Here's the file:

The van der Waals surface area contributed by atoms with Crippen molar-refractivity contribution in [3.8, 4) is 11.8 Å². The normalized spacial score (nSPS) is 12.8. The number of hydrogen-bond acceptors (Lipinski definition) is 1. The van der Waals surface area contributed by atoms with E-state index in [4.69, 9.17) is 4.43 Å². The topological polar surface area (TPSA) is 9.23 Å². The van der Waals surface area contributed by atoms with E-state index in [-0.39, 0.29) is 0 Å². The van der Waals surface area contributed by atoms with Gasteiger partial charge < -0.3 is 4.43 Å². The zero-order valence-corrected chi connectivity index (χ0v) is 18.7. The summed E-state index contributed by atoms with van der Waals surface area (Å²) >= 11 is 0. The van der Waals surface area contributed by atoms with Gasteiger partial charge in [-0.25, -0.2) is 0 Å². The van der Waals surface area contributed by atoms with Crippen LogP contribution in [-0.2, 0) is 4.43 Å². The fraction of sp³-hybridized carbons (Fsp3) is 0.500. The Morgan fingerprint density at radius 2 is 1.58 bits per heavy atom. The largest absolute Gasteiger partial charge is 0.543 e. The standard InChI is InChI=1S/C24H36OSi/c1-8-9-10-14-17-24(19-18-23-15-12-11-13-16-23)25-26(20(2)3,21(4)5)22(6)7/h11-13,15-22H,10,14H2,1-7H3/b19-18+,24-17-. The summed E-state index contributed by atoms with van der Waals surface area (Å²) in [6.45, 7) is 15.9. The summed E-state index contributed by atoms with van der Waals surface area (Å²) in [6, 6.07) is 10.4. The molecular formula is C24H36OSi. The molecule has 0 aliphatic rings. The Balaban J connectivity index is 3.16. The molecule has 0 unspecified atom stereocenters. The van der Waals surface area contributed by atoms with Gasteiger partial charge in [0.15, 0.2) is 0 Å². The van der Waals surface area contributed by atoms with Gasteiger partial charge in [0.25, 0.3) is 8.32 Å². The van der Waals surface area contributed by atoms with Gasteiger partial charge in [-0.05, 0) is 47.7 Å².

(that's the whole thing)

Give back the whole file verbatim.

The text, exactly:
The van der Waals surface area contributed by atoms with Crippen molar-refractivity contribution in [3.8, 4) is 11.8 Å². The normalized spacial score (nSPS) is 12.8. The number of hydrogen-bond acceptors (Lipinski definition) is 1. The van der Waals surface area contributed by atoms with E-state index in [4.69, 9.17) is 4.43 Å². The topological polar surface area (TPSA) is 9.23 Å². The van der Waals surface area contributed by atoms with E-state index in [-0.39, 0.29) is 0 Å². The van der Waals surface area contributed by atoms with Gasteiger partial charge < -0.3 is 4.43 Å². The zero-order valence-corrected chi connectivity index (χ0v) is 18.7. The summed E-state index contributed by atoms with van der Waals surface area (Å²) >= 11 is 0. The van der Waals surface area contributed by atoms with Gasteiger partial charge in [-0.25, -0.2) is 0 Å². The van der Waals surface area contributed by atoms with Crippen LogP contribution in [-0.2, 0) is 4.43 Å². The fraction of sp³-hybridized carbons (Fsp3) is 0.500. The Morgan fingerprint density at radius 2 is 1.58 bits per heavy atom. The largest absolute Gasteiger partial charge is 0.543 e. The standard InChI is InChI=1S/C24H36OSi/c1-8-9-10-14-17-24(19-18-23-15-12-11-13-16-23)25-26(20(2)3,21(4)5)22(6)7/h11-13,15-22H,10,14H2,1-7H3/b19-18+,24-17-. The summed E-state index contributed by atoms with van der Waals surface area (Å²) in [6.45, 7) is 15.9. The summed E-state index contributed by atoms with van der Waals surface area (Å²) in [6, 6.07) is 10.4. The molecular formula is C24H36OSi. The molecule has 0 aliphatic rings. The Balaban J connectivity index is 3.16. The molecule has 0 unspecified atom stereocenters. The van der Waals surface area contributed by atoms with Gasteiger partial charge in [0.15, 0.2) is 0 Å². The van der Waals surface area contributed by atoms with Gasteiger partial charge in [0.25, 0.3) is 8.32 Å². The van der Waals surface area contributed by atoms with Gasteiger partial charge in [-0.05, 0) is 47.7 Å².